What to Know About Chain Link
The chain link process was invented in England in the 1840’s by applying the same principle of cloth weaving to metal wire. It was brought over to America with a company’s acquisition of metal weaving technology in the 1900’s.
The chain link fence is made up of a few different parts.
- Top Rail: the upper support bar keeping the chains connected vertically.
- Fence Tie: a piece of wire that connects the chain to the top rail.
- Line Post: the vertical aluminum post cemented into the ground keeping the fence up.
- Tension Band: adjustable band that increases the tension of the chain.
- Bottom Tension Wire: adjustable galvanized wire that keeps the fencing from being bent up.
Chain link is one of the most affordable fencing options. Because of the minimal resources needed to build, it is very accessible for most home and property owners.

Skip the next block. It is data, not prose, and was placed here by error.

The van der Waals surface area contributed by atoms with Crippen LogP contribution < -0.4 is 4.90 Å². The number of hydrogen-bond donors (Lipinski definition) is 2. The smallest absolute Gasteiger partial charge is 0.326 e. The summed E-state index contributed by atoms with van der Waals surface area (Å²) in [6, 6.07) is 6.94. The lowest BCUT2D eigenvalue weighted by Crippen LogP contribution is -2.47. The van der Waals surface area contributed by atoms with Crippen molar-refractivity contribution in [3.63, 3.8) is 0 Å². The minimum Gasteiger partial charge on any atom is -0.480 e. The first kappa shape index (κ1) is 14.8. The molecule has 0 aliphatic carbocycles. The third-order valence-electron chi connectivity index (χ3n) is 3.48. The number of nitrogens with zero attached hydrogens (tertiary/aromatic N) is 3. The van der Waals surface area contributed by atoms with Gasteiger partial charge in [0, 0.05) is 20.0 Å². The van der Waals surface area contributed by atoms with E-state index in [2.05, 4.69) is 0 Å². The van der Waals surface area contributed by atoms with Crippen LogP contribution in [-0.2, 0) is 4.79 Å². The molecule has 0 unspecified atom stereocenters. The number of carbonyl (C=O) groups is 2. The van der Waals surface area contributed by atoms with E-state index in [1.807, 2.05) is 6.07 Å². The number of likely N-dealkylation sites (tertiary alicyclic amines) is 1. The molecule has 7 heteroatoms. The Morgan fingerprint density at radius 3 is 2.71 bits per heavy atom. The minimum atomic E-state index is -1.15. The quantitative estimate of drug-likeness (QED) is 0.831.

Other than the low price, chain link also offers the benefit of letting light through the barricade. This makes it a popular choice for sports stadiums from NASCAR tracks to Little League fields. You can typically find in 50 ft rolls and is available from 3 ft to 12 ft in height at the store.
Because of galvanized or protective paint and coatings, the metal is protected from rust and disrepair. The interweaving wire also makes it easy and affordable to repair cuts in fences. Without slats, the wind can blow through the fence, making it an excellent option for areas susceptible to large storm damage.
If you want privacy, there are still many options allowing you to use a chain link.
Growing vines or plants along your chain will gain some privacy while still keeping the cheaper building material. With non-perennial vine options like ivy, you can have a green covering all year long.
Perennial plants also allow the sun to shine through your fence during the winter months. Because of the protective coating on the metal, you will not have to worry about rust.
Fence slats are plastic or wood inserts that fill the space between the chain. Slats come in various colors allowing for a basic design to be woven.
Slats do break down over time, and they can crack or bleach from the sun. But if you want the added privacy without having to wait for plants to grow, slats are a great option.